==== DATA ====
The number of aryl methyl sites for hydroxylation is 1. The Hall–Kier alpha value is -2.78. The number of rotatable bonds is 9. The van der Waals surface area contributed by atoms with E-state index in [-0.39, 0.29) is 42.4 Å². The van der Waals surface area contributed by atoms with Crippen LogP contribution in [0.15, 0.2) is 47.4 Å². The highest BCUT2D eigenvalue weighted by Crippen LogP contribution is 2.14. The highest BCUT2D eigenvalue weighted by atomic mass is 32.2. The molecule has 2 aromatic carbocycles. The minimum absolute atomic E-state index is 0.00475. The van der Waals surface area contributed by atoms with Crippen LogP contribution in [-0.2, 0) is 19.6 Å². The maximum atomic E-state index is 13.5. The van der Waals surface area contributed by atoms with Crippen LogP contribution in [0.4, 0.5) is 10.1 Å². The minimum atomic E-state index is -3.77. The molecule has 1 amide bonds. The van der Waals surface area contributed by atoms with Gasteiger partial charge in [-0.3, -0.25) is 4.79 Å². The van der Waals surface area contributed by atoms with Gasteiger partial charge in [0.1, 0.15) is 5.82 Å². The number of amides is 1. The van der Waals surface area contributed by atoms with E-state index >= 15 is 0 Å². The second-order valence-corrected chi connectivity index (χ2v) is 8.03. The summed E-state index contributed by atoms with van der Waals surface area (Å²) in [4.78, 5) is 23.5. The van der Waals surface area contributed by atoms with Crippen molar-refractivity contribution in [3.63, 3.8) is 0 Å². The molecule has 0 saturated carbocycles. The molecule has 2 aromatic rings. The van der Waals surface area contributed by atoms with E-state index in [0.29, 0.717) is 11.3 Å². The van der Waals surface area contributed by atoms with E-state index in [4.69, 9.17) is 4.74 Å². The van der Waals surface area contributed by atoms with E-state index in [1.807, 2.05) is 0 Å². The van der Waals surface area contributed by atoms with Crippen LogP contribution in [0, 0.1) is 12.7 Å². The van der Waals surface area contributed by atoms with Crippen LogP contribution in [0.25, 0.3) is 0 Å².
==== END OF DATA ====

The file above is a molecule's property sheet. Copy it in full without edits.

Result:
The number of aryl methyl sites for hydroxylation is 1. The Hall–Kier alpha value is -2.78. The number of rotatable bonds is 9. The van der Waals surface area contributed by atoms with E-state index in [-0.39, 0.29) is 42.4 Å². The van der Waals surface area contributed by atoms with Crippen LogP contribution in [0.15, 0.2) is 47.4 Å². The highest BCUT2D eigenvalue weighted by Crippen LogP contribution is 2.14. The highest BCUT2D eigenvalue weighted by atomic mass is 32.2. The molecule has 2 aromatic carbocycles. The minimum absolute atomic E-state index is 0.00475. The van der Waals surface area contributed by atoms with Crippen LogP contribution in [-0.2, 0) is 19.6 Å². The maximum atomic E-state index is 13.5. The van der Waals surface area contributed by atoms with Crippen LogP contribution in [0.4, 0.5) is 10.1 Å². The minimum atomic E-state index is -3.77. The molecule has 1 amide bonds. The van der Waals surface area contributed by atoms with Gasteiger partial charge in [-0.3, -0.25) is 4.79 Å². The van der Waals surface area contributed by atoms with Gasteiger partial charge in [0.1, 0.15) is 5.82 Å². The number of amides is 1. The van der Waals surface area contributed by atoms with E-state index >= 15 is 0 Å². The second-order valence-corrected chi connectivity index (χ2v) is 8.03. The summed E-state index contributed by atoms with van der Waals surface area (Å²) in [4.78, 5) is 23.5. The van der Waals surface area contributed by atoms with Crippen molar-refractivity contribution in [3.63, 3.8) is 0 Å². The molecule has 0 saturated carbocycles. The molecule has 2 aromatic rings. The van der Waals surface area contributed by atoms with E-state index in [0.29, 0.717) is 11.3 Å². The van der Waals surface area contributed by atoms with E-state index in [4.69, 9.17) is 4.74 Å². The van der Waals surface area contributed by atoms with E-state index in [1.807, 2.05) is 0 Å². The van der Waals surface area contributed by atoms with Crippen LogP contribution in [0, 0.1) is 12.7 Å². The van der Waals surface area contributed by atoms with Crippen LogP contribution in [0.25, 0.3) is 0 Å².